VENICE, Italy—The jury of the 56th Venice Biennale announced on May 9 the winners of the international art festival. Armenia was awarded the Golden Lion for its pavilion presenting works by the Armenian diaspora on the 100th anniversary of the Armenian Genocide.
According to the official website of the Venice Biennale, the Golden Lion for the national pavilion went to Republic of Armenia for forming a pavilion based on a people in diaspora, each artist engaging their specific locality as well as their heritage. The pavilion took the form of a palimpsest, with contemporary positions inserted into a site of historic preservation. In a year that witnesses a significant milestone for the Armenian people, this pavilion marks the resilience of trans-cultural confluence and exchanges.
In this symbolic year 2015, on the occasion of the one hundredth commemoration of the Armenian Genocide, the Ministry of Culture of the Republic of Armenia has dedicated its pavilion at the 56th International Art Exhibition of la Biennale di Venezia to the artists of the Armenian diaspora. The Pavillion is located at the Mekhitarist Monastery on the island of San Lazzaro degli Armeni. Vaporetti will leave for San Lazzaro every early afternoon from the Giardini.
The curatorial concept of Armenity implies the notion of displacement and territory, justice and reconciliation, ethos and resilience. Regardless of their place of birth, the selected artists carry within their identity the memory of their origins. Through their talent and willpower, these grandchildren of survivors of the Armenian Genocide—the first genocide of the 20th Century— rebuilt a “transnational assembly” from the remnants of a shattered identit y. Their ingrained concern for memory, justice and reconciliation skillfully transcends notions of territory, borders and geography. Whether they were born in Beirut, Lyon, Los Angeles, or Cairo and wherever they may reside, these global citizens constantly question and reinvent their Armenity.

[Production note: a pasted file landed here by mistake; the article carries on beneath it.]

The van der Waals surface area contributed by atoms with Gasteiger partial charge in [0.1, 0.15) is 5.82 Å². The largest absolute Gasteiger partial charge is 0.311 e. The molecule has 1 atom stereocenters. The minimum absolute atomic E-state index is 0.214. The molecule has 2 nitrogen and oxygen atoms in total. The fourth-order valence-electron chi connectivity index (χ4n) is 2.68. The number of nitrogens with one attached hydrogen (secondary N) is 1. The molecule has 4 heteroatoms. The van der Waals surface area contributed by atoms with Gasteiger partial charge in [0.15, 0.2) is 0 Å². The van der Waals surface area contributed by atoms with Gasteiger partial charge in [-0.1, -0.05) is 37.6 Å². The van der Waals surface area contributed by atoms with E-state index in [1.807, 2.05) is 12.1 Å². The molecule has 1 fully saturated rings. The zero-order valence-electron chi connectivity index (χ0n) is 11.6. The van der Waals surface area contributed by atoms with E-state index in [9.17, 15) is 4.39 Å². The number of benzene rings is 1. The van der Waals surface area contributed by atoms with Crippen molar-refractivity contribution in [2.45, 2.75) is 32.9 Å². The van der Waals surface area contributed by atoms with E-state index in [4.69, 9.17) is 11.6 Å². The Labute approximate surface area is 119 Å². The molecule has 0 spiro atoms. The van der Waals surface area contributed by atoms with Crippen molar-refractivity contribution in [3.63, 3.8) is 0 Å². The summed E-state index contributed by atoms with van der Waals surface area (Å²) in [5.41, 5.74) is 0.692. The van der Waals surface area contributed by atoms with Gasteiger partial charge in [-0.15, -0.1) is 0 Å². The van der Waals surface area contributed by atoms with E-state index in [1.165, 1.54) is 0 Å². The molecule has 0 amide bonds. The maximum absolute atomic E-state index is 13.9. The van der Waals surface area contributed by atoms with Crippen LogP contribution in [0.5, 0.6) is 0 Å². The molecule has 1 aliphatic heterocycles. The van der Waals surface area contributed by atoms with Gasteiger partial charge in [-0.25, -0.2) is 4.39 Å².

Armenity is being held in a setting of special significance for the Armenian diaspora. It was on the Island of San Lazzaro, located between San Marco and the Lido and facing the Giardini of the Biennale, that in 1717 the Armenian monk Mekhitar established the Mekhitarist Order. It was here that in the early 19th century Lord Byron studied the Armenian language. Many important works of European literature and religious texts were first translated into Armenian on this scenic island. Over its three-hundred years history the Monastery of San Lazzaro with its gardens, former print shop, cloisters, museum and library, has helped to preserve Armenia’s unique cultural heritage, much of which might otherwise have been lost.
The curator of the pavilion is Adelina Cüberyan von Fürstenberg who is renowned international curator from Switzerland.
A pioneer in the field, she is known for broadening contemporary art to include a multicultural approach. She was one of the first curators to show active interest in non-European artists and established a signature multicultural approach in art.
She is the Founder and the first Director of the Centre d’Art Contemporain of Geneva. Her work as Director of Le Magasin at the Centre National d’Art Contemporain of Grenoble and of its School of Curators was internationally recognized with an award at the Biennale of Venice (1993). She has organized numerous large-scale exhibitions around the world including Dialogues of Peace to mark the United Nations’s 50th anniversary (1995). She was appointed by UNHCR and the European Commission to produce Stories on Human Rights, 22 short fiction films for the 60th anniversary of the Universal Declaration of Human Rights (2008). In 2013 she was Chief Curator of the 4th Thessaloniki Biennale.